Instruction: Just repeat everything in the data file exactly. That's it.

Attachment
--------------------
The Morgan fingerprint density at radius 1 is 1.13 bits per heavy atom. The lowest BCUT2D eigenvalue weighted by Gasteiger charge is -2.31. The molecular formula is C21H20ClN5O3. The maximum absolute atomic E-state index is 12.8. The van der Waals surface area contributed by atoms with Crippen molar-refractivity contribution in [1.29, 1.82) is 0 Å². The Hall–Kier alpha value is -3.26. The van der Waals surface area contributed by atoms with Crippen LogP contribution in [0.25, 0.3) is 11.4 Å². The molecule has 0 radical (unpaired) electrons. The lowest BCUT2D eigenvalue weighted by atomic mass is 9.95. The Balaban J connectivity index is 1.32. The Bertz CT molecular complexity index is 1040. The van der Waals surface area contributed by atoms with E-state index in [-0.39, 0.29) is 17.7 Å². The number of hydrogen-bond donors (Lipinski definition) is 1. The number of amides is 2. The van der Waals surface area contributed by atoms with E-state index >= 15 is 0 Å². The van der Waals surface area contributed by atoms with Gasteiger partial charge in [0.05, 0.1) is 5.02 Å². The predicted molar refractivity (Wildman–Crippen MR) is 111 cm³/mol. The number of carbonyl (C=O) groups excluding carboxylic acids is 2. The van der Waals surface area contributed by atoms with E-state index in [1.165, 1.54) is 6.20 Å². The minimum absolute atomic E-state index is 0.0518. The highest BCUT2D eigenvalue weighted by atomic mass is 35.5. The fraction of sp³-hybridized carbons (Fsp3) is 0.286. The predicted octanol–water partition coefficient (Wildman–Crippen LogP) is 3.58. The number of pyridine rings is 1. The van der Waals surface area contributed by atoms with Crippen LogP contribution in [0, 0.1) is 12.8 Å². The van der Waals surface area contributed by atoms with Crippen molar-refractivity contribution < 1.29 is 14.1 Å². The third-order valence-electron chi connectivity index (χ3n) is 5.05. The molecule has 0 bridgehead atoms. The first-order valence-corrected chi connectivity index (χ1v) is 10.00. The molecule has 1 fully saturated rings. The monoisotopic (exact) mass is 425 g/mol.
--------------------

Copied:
The Morgan fingerprint density at radius 1 is 1.13 bits per heavy atom. The lowest BCUT2D eigenvalue weighted by Gasteiger charge is -2.31. The molecular formula is C21H20ClN5O3. The maximum absolute atomic E-state index is 12.8. The van der Waals surface area contributed by atoms with Crippen molar-refractivity contribution in [1.29, 1.82) is 0 Å². The Hall–Kier alpha value is -3.26. The van der Waals surface area contributed by atoms with Crippen LogP contribution in [0.25, 0.3) is 11.4 Å². The molecule has 0 radical (unpaired) electrons. The lowest BCUT2D eigenvalue weighted by atomic mass is 9.95. The Balaban J connectivity index is 1.32. The Bertz CT molecular complexity index is 1040. The van der Waals surface area contributed by atoms with E-state index in [-0.39, 0.29) is 17.7 Å². The number of hydrogen-bond donors (Lipinski definition) is 1. The number of amides is 2. The van der Waals surface area contributed by atoms with E-state index >= 15 is 0 Å². The van der Waals surface area contributed by atoms with Gasteiger partial charge in [0.05, 0.1) is 5.02 Å². The predicted molar refractivity (Wildman–Crippen MR) is 111 cm³/mol. The number of carbonyl (C=O) groups excluding carboxylic acids is 2. The van der Waals surface area contributed by atoms with E-state index in [1.165, 1.54) is 6.20 Å². The minimum absolute atomic E-state index is 0.0518. The highest BCUT2D eigenvalue weighted by atomic mass is 35.5. The fraction of sp³-hybridized carbons (Fsp3) is 0.286. The predicted octanol–water partition coefficient (Wildman–Crippen LogP) is 3.58. The number of pyridine rings is 1. The van der Waals surface area contributed by atoms with Crippen LogP contribution in [0, 0.1) is 12.8 Å². The van der Waals surface area contributed by atoms with Crippen molar-refractivity contribution < 1.29 is 14.1 Å². The third-order valence-electron chi connectivity index (χ3n) is 5.05. The molecule has 0 bridgehead atoms. The first-order valence-corrected chi connectivity index (χ1v) is 10.00. The molecule has 1 fully saturated rings. The monoisotopic (exact) mass is 425 g/mol.